A few months ago, I was called by a banker who had inadvertently become a home builder. Basically, he wanted to know if a builder could possibly make money going forward in this market. I offered a two-part “problem and solution” that I have repeated now to hundreds of industry people during individual discussions, small group meetings, presentations, and keynotes. Part one says, “From 1991 to 2006, 90 percent of the money made by 90 percent of the builders was realized in two ways—land appreciation and price inflation.” I have yet to be challenged on this assertion. All I get are sighs and nodding heads.

I cannot think of one other business with relatively small barriers to entry where the only requirement was to get your product out by any means, then count your profits as the market drove up the values of the biggest component (land) and the sales price. This may have been a unique period in American business history, and we rode the wave to its devastating conclusion. Toward the end of the wave, however, the words of an old mentor of mine 20 years ago, Dave Ebling, kept haunting me. Dave, better known as “Eber,” was a straight-talking, chain-smoking scotch drinker with a gruff exterior, big heart, and unique role for one of the largest national builders. When a division president left or was fired, Eber would camp out at the local operation for a few months and pick up the pieces, patching it up until a new team arrived. He had seen it all.

Once, I returned from a field trip and was ranting about the gross inefficiencies in one of our fastest-growing operations when Eber cut me off. “Listen Scotty,” he said, “growth and volume cover up a multitude of sins. When the growth stops, you find the baby’s ugly.” Eber stated convincingly that he had never seen a single exception to this rule. As the consequences of our industry excess have emerged front and center the past two years, Eber’s Law has proven out in company after company, industry after industry.

Haunting, indeed. Most analysts project 2010 or even 2011 before we see one million closings again, while changes in the mortgage and funding arenas ensure that except for brief periods in unique markets, we’ll never again experience the growth levels of 2000–2005. So what about the two sources of profit cited above? After massive deflation, land prices are beginning to stabilize, but no one expects significant appreciation in the near term. Depending on the pace of foreclosures, house prices may or may not have bottomed, but meaningful price inflation is likewise doubtful. The solution to profits as we work toward a recovery is as easy to say and hard to do as part two of my statement that day to our banker/builder, “Going forward from this crisis, the builders who make money will be those who learn the true meaning of operational excellence.”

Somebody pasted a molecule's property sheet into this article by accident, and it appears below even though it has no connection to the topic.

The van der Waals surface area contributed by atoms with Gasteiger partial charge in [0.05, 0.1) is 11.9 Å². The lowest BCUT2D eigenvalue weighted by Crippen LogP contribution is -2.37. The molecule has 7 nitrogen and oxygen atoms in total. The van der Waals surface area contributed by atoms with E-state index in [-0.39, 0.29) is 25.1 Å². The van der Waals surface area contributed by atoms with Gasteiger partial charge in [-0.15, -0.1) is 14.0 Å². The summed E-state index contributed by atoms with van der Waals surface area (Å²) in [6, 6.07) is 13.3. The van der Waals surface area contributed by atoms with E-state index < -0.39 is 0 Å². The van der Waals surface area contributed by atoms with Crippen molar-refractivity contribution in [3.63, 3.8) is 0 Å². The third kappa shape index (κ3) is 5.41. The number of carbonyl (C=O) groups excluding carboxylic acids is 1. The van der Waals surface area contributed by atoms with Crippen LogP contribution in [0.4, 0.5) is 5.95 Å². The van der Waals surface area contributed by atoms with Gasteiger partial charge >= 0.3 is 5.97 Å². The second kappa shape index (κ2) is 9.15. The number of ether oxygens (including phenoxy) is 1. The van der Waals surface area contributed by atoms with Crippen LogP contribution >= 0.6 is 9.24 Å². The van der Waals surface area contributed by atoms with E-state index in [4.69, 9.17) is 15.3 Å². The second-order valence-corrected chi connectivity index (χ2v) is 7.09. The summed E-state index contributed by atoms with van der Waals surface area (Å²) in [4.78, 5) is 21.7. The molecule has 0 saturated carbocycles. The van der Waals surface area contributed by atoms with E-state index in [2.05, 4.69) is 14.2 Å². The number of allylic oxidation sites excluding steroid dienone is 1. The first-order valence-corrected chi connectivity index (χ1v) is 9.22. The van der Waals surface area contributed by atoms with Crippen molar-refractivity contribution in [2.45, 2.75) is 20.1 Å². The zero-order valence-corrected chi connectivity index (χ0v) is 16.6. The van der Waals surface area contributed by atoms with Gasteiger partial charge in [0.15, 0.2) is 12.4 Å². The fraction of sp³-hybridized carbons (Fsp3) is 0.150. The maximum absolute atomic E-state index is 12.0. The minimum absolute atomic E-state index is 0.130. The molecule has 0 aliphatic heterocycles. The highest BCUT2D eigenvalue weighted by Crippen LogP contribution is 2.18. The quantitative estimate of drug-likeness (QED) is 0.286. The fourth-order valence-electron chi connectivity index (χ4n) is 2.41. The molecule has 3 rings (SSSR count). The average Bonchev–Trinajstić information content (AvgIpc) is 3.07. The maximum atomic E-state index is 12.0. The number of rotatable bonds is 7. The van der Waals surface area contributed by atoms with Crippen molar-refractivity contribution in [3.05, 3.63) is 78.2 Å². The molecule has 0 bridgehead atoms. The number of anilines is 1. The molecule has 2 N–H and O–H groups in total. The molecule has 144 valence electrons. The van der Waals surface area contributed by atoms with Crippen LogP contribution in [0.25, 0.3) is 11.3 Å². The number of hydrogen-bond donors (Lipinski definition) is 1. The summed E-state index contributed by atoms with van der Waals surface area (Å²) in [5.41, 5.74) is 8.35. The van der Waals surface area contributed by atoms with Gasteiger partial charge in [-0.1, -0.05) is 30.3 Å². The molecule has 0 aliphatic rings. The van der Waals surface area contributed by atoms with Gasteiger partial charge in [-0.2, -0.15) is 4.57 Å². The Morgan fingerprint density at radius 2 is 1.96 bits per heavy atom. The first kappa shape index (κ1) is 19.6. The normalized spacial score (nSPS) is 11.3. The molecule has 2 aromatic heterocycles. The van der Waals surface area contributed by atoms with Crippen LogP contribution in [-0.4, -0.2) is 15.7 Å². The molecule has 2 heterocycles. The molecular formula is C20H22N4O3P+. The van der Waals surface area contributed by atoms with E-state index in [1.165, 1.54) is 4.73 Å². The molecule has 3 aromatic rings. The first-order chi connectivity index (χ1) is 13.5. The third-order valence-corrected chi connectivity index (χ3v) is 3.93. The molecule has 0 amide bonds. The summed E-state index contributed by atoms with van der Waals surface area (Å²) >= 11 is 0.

During the years of unfettered expansion, operations took a back seat to marketing and even more so to finance. It was all about manipulating minds and money. As you might guess, my definition of what operational excellence looks like is quite different from the home building industry standard, and I hope to provoke you by stating unequivocally that 99 percent of home builders don’t get it. We had neither time nor patience during the glory years to learn a higher level of playmaking, blocking, and tackling, the kind of consistent execution that produces great product, on time, with little or no waste in the process while leveraging the knowledge of those who do nearly all of the work of our companies—the suppliers and trades. Most of what was understood departed the consciousness of home building in the brains of those who have been retired during the crash. Eber’s Law is inviolate. Our baby is ugly. Do we have the guts to learn again how to be good operators? That’s exactly what it will take to prosper during the recovery. I can promise you it will be just as painful as surviving the crash with one important difference. Those who relearn the art and science of operations will reap the rewards.